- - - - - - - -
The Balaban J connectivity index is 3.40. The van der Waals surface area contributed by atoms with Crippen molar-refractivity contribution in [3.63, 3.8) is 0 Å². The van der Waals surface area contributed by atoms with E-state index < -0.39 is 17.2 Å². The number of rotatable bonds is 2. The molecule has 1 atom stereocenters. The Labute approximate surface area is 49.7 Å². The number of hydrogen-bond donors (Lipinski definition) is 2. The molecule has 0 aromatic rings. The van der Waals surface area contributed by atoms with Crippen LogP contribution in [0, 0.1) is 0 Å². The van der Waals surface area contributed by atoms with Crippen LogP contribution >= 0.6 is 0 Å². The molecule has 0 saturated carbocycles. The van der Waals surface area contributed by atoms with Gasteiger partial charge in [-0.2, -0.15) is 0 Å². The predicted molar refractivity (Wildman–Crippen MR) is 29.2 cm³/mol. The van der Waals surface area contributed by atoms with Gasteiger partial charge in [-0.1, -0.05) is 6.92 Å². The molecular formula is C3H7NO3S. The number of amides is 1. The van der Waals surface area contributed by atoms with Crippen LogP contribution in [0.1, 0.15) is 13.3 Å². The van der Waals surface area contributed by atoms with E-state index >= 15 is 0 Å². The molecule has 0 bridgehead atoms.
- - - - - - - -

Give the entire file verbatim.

The Balaban J connectivity index is 3.40. The van der Waals surface area contributed by atoms with Crippen molar-refractivity contribution in [3.63, 3.8) is 0 Å². The van der Waals surface area contributed by atoms with E-state index < -0.39 is 17.2 Å². The number of rotatable bonds is 2. The molecule has 1 atom stereocenters. The Labute approximate surface area is 49.7 Å². The number of hydrogen-bond donors (Lipinski definition) is 2. The molecule has 0 aromatic rings. The van der Waals surface area contributed by atoms with Crippen LogP contribution in [0, 0.1) is 0 Å². The van der Waals surface area contributed by atoms with Crippen LogP contribution >= 0.6 is 0 Å². The molecule has 0 saturated carbocycles. The van der Waals surface area contributed by atoms with Gasteiger partial charge in [-0.2, -0.15) is 0 Å². The predicted molar refractivity (Wildman–Crippen MR) is 29.2 cm³/mol. The van der Waals surface area contributed by atoms with Gasteiger partial charge in [-0.1, -0.05) is 6.92 Å². The molecular formula is C3H7NO3S. The number of amides is 1. The van der Waals surface area contributed by atoms with Crippen LogP contribution in [0.1, 0.15) is 13.3 Å². The van der Waals surface area contributed by atoms with E-state index >= 15 is 0 Å². The molecule has 0 bridgehead atoms.